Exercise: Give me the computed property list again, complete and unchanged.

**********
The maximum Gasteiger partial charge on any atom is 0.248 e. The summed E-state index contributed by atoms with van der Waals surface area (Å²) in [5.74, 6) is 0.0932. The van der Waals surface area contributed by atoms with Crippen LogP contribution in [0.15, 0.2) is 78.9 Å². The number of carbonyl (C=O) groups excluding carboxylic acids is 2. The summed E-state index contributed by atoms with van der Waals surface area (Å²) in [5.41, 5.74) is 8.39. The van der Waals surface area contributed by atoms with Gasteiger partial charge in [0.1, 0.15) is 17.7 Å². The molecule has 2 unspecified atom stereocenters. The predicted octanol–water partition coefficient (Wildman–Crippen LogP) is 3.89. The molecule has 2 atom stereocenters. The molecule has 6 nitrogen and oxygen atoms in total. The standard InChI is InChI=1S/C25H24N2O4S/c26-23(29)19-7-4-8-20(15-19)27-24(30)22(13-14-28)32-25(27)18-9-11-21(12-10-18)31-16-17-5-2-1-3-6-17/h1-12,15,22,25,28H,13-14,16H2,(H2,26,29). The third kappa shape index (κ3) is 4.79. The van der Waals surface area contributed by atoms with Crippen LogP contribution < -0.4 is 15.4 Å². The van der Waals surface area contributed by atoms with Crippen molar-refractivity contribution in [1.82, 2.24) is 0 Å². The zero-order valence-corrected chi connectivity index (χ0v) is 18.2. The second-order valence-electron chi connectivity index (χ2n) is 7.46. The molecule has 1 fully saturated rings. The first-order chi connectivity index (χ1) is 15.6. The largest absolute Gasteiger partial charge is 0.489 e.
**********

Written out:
The maximum Gasteiger partial charge on any atom is 0.248 e. The summed E-state index contributed by atoms with van der Waals surface area (Å²) in [5.74, 6) is 0.0932. The van der Waals surface area contributed by atoms with Crippen LogP contribution in [0.15, 0.2) is 78.9 Å². The number of carbonyl (C=O) groups excluding carboxylic acids is 2. The summed E-state index contributed by atoms with van der Waals surface area (Å²) in [5.41, 5.74) is 8.39. The van der Waals surface area contributed by atoms with Gasteiger partial charge in [0.1, 0.15) is 17.7 Å². The molecule has 2 unspecified atom stereocenters. The predicted octanol–water partition coefficient (Wildman–Crippen LogP) is 3.89. The molecule has 2 atom stereocenters. The molecule has 6 nitrogen and oxygen atoms in total. The standard InChI is InChI=1S/C25H24N2O4S/c26-23(29)19-7-4-8-20(15-19)27-24(30)22(13-14-28)32-25(27)18-9-11-21(12-10-18)31-16-17-5-2-1-3-6-17/h1-12,15,22,25,28H,13-14,16H2,(H2,26,29). The third kappa shape index (κ3) is 4.79. The van der Waals surface area contributed by atoms with Crippen LogP contribution < -0.4 is 15.4 Å². The van der Waals surface area contributed by atoms with Crippen molar-refractivity contribution in [1.82, 2.24) is 0 Å². The zero-order valence-corrected chi connectivity index (χ0v) is 18.2. The second-order valence-electron chi connectivity index (χ2n) is 7.46. The molecule has 1 fully saturated rings. The first-order chi connectivity index (χ1) is 15.6. The largest absolute Gasteiger partial charge is 0.489 e.